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Putin Steps Up Support for People's Front

President Vladimir Putin at a recent awards ceremony for young cultural workers.

President Vladimir Putin is set to attend a forum organized by the All-Russia People's Front on Friday in a show of support for the movement he created almost two years ago to garner votes for the increasingly unpopular United Russia party.

Putin will take part in the second day of the two-day conference in the southern city of Rostov-on-Don, said Andrei Bocharov, head of the organizing committee for the Front's founding congress, which is expected to be held in June.

The conference, which is seen as a trial run for the June congress, will assess whether the president's campaign promises in the social sphere have been fulfilled and discuss new initiatives proposed by Front activists, Bocharov said Wednesday.

Putin is expected to be formally declared the Front's leader at the congress.

Putin's attendance at this week's forum reflects the heightened prestige top officials are attaching to the Front, which has been touted as a vehicle for pro-Putin forces to reinforce their grip on the political system in the face of sliding support for United Russia, which has been branded "the party of crook and thieves" by the opposition.

It also adds to speculation that the head of state has switched allegiances from United Russia to the Front. The same day that Putin's attendance at the forum was confirmed, Prime Minister Dmitry Medvedev, who took over as United Russia leader from Putin in May, was addressing young activists at the party's new school.

In response to criticism of the party, Medvedev said: "Dogs may bark, but the caravan moves on," according to a copy of his speech on the United Russia website.

The Front, which unites more than 1,000 federal and regional organizations, has toned down its political ambitions, however. Dmitry Badovsky, director of the Institute of Socio-Economic and Political Research, a think tank advising the Front, on Wednesday described it as a "supra-political structure."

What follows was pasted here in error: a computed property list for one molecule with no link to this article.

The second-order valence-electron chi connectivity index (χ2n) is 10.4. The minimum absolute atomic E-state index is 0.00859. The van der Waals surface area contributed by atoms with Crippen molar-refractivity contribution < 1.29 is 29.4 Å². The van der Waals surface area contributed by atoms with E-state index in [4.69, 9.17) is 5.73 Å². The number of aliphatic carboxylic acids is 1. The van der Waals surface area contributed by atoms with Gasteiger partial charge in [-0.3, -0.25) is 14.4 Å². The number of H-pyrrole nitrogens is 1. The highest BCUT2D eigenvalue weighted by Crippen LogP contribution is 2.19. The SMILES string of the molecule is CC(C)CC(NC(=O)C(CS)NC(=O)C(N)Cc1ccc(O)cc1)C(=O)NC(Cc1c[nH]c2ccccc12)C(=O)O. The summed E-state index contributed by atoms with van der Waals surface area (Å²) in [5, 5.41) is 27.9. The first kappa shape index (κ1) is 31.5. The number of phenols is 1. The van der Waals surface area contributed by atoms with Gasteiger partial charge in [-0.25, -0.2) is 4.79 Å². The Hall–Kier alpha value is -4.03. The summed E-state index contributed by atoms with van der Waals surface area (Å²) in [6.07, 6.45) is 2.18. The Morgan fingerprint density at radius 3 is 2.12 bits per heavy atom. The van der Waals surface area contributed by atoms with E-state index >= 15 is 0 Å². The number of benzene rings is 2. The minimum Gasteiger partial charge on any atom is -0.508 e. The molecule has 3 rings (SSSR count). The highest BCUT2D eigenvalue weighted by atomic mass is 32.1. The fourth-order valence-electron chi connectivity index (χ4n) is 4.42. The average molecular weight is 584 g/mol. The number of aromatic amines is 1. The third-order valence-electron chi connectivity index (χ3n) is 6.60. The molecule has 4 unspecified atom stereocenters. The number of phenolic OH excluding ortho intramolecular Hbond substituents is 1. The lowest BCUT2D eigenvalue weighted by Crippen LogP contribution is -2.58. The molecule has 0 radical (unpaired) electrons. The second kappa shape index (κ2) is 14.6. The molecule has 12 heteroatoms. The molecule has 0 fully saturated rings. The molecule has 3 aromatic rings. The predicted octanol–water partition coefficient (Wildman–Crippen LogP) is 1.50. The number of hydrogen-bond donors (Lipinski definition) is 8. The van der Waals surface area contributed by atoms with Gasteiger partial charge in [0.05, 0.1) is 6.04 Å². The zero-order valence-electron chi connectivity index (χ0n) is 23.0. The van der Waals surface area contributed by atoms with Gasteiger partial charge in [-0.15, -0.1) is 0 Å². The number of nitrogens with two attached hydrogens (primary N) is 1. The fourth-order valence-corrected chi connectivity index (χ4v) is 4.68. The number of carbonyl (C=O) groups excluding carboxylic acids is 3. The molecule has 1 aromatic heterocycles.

To call the Front a political party is to "restrict its potential and diminish its task," Badovsky told journalists, calling it instead a "platform for dialogue between society and the president."

Badovsky said the Front could fulfill an important role by allowing disenfranchised voters "who don't trust political parties but trust Putin personally" to make their voices heard. He suggested that the Front could influence policy by appealing to Putin directly or making use of the 80 lawmakers affiliated with the movement.

Campaign representatives who took part in Putin's re-election for a third term — there were close to 500 such representatives — will serve as another link between Front activists and the president, said Olga Savostyanova, a Front coordinator.

Addressing concerns that the pro-Kremlin movement would limit its cooperation with opposition parties, Badovsky said the Front was willing to cooperate with all comers, though it only works with the United Russia and Patriots of Russia parties at present.

"All parties can contribute, so long as they consider their country's interests a priority," he said in a veiled dig at the liberal opposition, which pro-Kremlin lawmakers and state media accuse of pandering to Western governments.

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